Bob and Phil worked part of every day on keeping their system working properly, extending new gas lines to new farms to expand their business, and making sure that they had adequate gas supply from producers to maintain a steady flow and handle problems, such as when the weather changed (i.e., became even drier). Naturally with peanuts the demand for irrigation pumping was highly seasonal, but of course some years were relatively wet and some were relatively dry, so you couldn't always predict what demand would be. Consequently, theirs was a line of business where execution was everything. They sweated the small stuff every day, and that is why they kept growing and prospering. Interruptions in service could doom a crop and ruin one's reputation with the farmers, so they did all that they could to make sure they never let anyone down. Many times things would come up during the day that they would have to deal with, and they did so with speed and efficiency.
Seasonal Variation in Peanut Irrigation Demand:
Bob and Phil's success taught me that there are niches for business opportunity where the key is solid execution of repetitive tasks, production of standard high-quality but everyday products, and high standards of service. Examples in the publicly traded realm include Waste Management Inc. (NYSE:WM), Kroger Co. (NYSE:KR), and Colgate-Palmolive Co. (NYSE:CL). I don't own all of these right now, but I have in the past and I will again.
Joe, "Big Movers Equipment Co."
I met the man I'm calling Joe about nine years ago, when he was working at another firm. Joe had already been very successful in building a machinery company with his partner over a period of years, and then selling it to a private equity firm, which was then in turn sold to a publicly traded firm. Joe decided to leave the first firm and start another one, "Big Movers Equipment Co." (this time alone), and he decided to start in 2009, at the bottom of the cycle. He had some exciting ideas about creating a new track-driven machine for heavy industry that would combine an existing chassis and motor combination, but provide a whole new suite of attachments and features that he thought equipment operators would really like. The reason he thought this is that he actually went around to firms all over the world and asked their people what was missing from available equipment, and what new features they would like to see. He then hired engineers to help design the new machines, and started staffing up to build and sell the new products.
Bobcat for Multiple Uses:
He soon ran into pretty significant capital requirements, which he initially met with part of his own capital in combination with that of some partners. He arranged for small business loans and special state-sponsored development loans which he got because he planned on hiring at least 100 workers. Eventually they built prototypes and tested them, and then after about a year started manufacturing and selling them. They were a little expensive but apparently well-received, and the orders started coming in, especially from Europe. It was difficult to build up inventory at first because of low cash flow, but additional loans were obtained, and Joe put the rest of his fortune into the venture - he was all-in. He even went back to his partners for a little more money.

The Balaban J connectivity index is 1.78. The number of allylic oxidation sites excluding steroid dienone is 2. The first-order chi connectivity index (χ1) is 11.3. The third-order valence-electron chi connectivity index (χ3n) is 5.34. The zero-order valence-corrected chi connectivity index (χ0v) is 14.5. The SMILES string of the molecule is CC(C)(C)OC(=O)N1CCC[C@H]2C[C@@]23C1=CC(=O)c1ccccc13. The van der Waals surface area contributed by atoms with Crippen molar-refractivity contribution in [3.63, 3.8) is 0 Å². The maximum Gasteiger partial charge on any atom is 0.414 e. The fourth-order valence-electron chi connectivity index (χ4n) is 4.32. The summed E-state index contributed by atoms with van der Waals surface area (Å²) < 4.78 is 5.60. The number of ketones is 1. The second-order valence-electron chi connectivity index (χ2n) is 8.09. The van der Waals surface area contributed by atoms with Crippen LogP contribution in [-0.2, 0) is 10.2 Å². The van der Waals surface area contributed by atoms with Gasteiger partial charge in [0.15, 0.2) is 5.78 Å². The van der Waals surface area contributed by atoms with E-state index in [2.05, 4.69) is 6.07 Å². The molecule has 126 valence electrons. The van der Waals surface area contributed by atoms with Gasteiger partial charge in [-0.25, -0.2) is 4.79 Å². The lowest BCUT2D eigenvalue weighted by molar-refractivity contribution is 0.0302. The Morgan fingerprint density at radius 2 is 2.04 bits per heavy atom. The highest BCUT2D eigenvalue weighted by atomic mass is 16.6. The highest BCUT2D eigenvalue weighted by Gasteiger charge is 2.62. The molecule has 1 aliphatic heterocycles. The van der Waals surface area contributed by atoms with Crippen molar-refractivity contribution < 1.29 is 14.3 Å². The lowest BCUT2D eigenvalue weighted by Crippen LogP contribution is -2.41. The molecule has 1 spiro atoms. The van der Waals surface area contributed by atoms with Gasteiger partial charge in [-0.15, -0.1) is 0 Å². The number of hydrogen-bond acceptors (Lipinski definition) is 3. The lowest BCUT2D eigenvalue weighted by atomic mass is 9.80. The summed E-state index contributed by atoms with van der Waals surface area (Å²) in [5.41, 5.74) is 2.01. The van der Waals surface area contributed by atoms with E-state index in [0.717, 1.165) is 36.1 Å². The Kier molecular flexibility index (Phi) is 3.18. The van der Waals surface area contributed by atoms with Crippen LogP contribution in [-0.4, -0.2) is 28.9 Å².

Heavy-Duty Equipment on Hauler:
Orders were still slow because of the global recovery, but Joe and his team persevered, cutting costs wherever possible, and maintaining a positive attitude throughout. Joe hired an accomplished financial executive to serve as company president, and things ran a bit more efficiently, funding and cash flow improved, and costs decreased even more. Finally, about five years after they started, Joe and his team were able to form a joint venture with a huge, internationally well-known manufacturer, which allowed them to use that company's logo on their machines. Sales took off again in a relative sense, and profits took off as well.
The huge risks and daunting levels of debt had worked out in the end, and they had made it. They are now dealing with the global slowdown, but I have no doubts that they will survive this as they have survived everything else. The lesson I drew from this story was that innovative thinking and knowing the customer's needs were not enough; it also took perseverance, positive thinking, the courage to take risks, and an indomitable drive to succeed. This Joe has in spades, and he built a team around him that helped get the job done. I have never been more impressed with an entrepreneur's determination to make a go of it than I have in Joe's case.
Tracked Equipment (Bulldozer):
There are a few publicly traded firms that have benefited from having management teams with these kinds of histories and personal characteristics. There are others that have made a practice of buying smaller firms that demonstrate the same positive stories. These might include Dover Corp. (NYSE:DOV), Caterpillar Inc. (NYSE:CAT), and Deere & Co. (NYSE:DE).
Disclosure: I am/we are long DE, GRMN, KR.
I wrote this article myself, and it expresses my own opinions. I am not receiving compensation for it (other than from Seeking Alpha). I have no business relationship with any company whose stock is mentioned in this article.
Additional disclosure: This article is intended to provide information to interested parties. As I have no knowledge of individual investor circumstances, goals, and/or portfolio concentration or diversification, readers are expected to complete their own due diligence before purchasing any stocks or other securities mentioned or recommended.